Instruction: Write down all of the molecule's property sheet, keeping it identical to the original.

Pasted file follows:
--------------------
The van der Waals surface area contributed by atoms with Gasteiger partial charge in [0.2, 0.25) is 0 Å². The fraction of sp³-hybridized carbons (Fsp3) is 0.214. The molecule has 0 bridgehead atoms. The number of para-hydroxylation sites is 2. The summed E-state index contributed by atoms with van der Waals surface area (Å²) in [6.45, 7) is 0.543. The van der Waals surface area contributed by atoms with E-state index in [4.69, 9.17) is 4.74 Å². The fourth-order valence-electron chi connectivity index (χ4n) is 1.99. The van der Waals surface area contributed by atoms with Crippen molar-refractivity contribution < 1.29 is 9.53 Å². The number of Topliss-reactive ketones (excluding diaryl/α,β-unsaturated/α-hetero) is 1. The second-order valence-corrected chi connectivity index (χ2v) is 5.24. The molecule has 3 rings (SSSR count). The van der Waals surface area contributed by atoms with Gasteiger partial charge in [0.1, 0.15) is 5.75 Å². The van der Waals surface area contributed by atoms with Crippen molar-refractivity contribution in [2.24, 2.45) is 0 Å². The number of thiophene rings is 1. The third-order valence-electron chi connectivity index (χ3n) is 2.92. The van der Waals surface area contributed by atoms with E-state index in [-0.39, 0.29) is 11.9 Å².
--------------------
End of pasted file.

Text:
The van der Waals surface area contributed by atoms with Gasteiger partial charge in [0.2, 0.25) is 0 Å². The fraction of sp³-hybridized carbons (Fsp3) is 0.214. The molecule has 0 bridgehead atoms. The number of para-hydroxylation sites is 2. The summed E-state index contributed by atoms with van der Waals surface area (Å²) in [6.45, 7) is 0.543. The van der Waals surface area contributed by atoms with E-state index in [4.69, 9.17) is 4.74 Å². The fourth-order valence-electron chi connectivity index (χ4n) is 1.99. The van der Waals surface area contributed by atoms with Crippen molar-refractivity contribution < 1.29 is 9.53 Å². The number of Topliss-reactive ketones (excluding diaryl/α,β-unsaturated/α-hetero) is 1. The second-order valence-corrected chi connectivity index (χ2v) is 5.24. The molecule has 3 rings (SSSR count). The van der Waals surface area contributed by atoms with Gasteiger partial charge in [0.1, 0.15) is 5.75 Å². The van der Waals surface area contributed by atoms with Crippen molar-refractivity contribution in [2.24, 2.45) is 0 Å². The number of thiophene rings is 1. The third-order valence-electron chi connectivity index (χ3n) is 2.92. The van der Waals surface area contributed by atoms with E-state index in [-0.39, 0.29) is 11.9 Å².